Various historical sources are often indispensable aids in the work of a maritime archaeologist. Old charts and maps can describe fairways where sailing ships used to travel. Works of art and texts can be descriptions of places, shipwrecks and battles at sea.
These historical sources can provide clues as to where archaeologists should look for wrecks and remains, and they can also help them learn more about what they have found. For example, when examining a 17th-century shipwreck there is plenty of information to be retrieved from the paintings, models, drawings, maps and texts of the period.
The historical sources and depictions can complement archaeology, just as archaeology complements history. The histories of the ships, people, events and places become richer, and perhaps more accurate.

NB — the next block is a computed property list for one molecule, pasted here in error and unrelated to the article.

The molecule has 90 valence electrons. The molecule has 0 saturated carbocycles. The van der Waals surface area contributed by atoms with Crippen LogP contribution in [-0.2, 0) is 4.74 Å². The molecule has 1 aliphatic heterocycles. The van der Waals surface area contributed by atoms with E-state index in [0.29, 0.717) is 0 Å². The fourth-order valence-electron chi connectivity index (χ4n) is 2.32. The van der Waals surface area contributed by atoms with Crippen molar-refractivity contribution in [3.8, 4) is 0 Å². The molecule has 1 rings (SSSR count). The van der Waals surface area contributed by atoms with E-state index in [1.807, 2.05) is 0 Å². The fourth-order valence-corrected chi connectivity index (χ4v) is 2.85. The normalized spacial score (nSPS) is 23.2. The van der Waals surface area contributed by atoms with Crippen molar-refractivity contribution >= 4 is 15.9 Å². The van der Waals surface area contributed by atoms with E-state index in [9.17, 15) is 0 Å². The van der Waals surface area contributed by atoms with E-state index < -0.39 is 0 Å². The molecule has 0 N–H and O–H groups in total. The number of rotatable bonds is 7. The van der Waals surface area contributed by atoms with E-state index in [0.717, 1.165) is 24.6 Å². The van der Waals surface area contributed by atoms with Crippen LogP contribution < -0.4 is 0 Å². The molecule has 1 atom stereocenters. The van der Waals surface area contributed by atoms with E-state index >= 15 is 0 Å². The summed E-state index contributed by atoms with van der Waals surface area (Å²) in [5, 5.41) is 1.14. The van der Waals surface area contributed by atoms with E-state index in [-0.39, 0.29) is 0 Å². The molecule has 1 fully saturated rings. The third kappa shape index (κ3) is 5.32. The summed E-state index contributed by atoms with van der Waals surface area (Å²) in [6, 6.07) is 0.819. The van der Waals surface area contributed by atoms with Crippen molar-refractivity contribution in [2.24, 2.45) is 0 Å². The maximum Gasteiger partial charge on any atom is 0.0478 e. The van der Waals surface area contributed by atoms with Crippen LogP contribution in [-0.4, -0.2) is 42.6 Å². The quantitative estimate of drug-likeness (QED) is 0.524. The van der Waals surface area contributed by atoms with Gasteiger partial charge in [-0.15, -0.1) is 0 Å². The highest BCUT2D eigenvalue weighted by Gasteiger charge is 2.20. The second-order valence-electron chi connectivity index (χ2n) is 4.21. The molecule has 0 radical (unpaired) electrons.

Historical maps, perhaps hundreds of years old, can have many stories to tell. They indicate not only what areas looked like geographically – buildings and structures are often marked including shipyards, harbours, anchorages, shipping lanes and fishing grounds. The maps can also reveal activities carried out further inland, but that have left remains in the water or along the coast.
Therefore, archaeologists study historical maps as they prepare to explore an area. The maps give an idea of what types of artefacts they might find and what equipment they should bring along.
Shipping lanes and shipwreck maps
As they do today, shipping lanes showed which route was the safest and best to take. Shipwrecks are often situated in shipping lanes with heavy traffic. Sometimes wrecks are drawn on historical maps, and some are named. They are often scuttled ships that were used to block a fairway, or as foundations for bridges, piers and quays.
The Fornsök database
In the Swedish National Heritage Board’s search service Fornsök, you can find information about all known registered relics in Sweden, both on land and in water. Fornsök also contains several thousand pieces of data and preserved stories of ships that have been shipwrecked.